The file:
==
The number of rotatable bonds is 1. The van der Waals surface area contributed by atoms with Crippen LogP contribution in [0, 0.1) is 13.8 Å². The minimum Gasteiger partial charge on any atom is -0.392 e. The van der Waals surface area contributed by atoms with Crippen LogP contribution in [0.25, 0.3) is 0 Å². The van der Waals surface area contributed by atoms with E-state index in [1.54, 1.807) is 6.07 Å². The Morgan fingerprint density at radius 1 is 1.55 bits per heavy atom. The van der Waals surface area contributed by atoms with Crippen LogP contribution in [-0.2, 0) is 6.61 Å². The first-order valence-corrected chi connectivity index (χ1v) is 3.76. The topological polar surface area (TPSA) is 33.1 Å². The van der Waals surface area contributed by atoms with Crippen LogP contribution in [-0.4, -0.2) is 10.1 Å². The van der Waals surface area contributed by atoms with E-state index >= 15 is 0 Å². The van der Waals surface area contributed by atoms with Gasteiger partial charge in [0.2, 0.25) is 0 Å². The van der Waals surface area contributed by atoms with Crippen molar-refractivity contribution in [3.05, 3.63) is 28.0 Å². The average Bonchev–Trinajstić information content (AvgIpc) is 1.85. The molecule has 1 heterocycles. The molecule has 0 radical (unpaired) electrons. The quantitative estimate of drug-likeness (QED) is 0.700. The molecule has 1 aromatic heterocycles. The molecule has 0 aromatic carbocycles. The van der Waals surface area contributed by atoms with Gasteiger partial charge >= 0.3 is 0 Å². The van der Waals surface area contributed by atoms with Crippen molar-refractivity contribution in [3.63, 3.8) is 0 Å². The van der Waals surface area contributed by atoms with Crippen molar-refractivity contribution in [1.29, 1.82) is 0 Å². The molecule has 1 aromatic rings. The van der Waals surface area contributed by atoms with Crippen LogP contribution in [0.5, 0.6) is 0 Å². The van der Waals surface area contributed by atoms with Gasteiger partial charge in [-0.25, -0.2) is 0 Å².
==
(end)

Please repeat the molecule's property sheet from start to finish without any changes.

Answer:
The number of rotatable bonds is 1. The van der Waals surface area contributed by atoms with Crippen LogP contribution in [0, 0.1) is 13.8 Å². The minimum Gasteiger partial charge on any atom is -0.392 e. The van der Waals surface area contributed by atoms with Crippen LogP contribution in [0.25, 0.3) is 0 Å². The van der Waals surface area contributed by atoms with E-state index in [1.54, 1.807) is 6.07 Å². The Morgan fingerprint density at radius 1 is 1.55 bits per heavy atom. The van der Waals surface area contributed by atoms with Crippen LogP contribution in [-0.2, 0) is 6.61 Å². The first-order valence-corrected chi connectivity index (χ1v) is 3.76. The topological polar surface area (TPSA) is 33.1 Å². The van der Waals surface area contributed by atoms with Crippen LogP contribution in [-0.4, -0.2) is 10.1 Å². The van der Waals surface area contributed by atoms with E-state index >= 15 is 0 Å². The van der Waals surface area contributed by atoms with Gasteiger partial charge in [0.2, 0.25) is 0 Å². The van der Waals surface area contributed by atoms with Crippen molar-refractivity contribution in [3.05, 3.63) is 28.0 Å². The average Bonchev–Trinajstić information content (AvgIpc) is 1.85. The molecule has 1 heterocycles. The molecule has 0 radical (unpaired) electrons. The quantitative estimate of drug-likeness (QED) is 0.700. The molecule has 1 aromatic heterocycles. The molecule has 0 aromatic carbocycles. The van der Waals surface area contributed by atoms with Gasteiger partial charge >= 0.3 is 0 Å². The van der Waals surface area contributed by atoms with Crippen molar-refractivity contribution in [3.63, 3.8) is 0 Å². The van der Waals surface area contributed by atoms with Crippen molar-refractivity contribution in [1.29, 1.82) is 0 Å². The molecule has 1 aromatic rings. The van der Waals surface area contributed by atoms with Crippen LogP contribution in [0.5, 0.6) is 0 Å². The van der Waals surface area contributed by atoms with Gasteiger partial charge in [-0.25, -0.2) is 0 Å².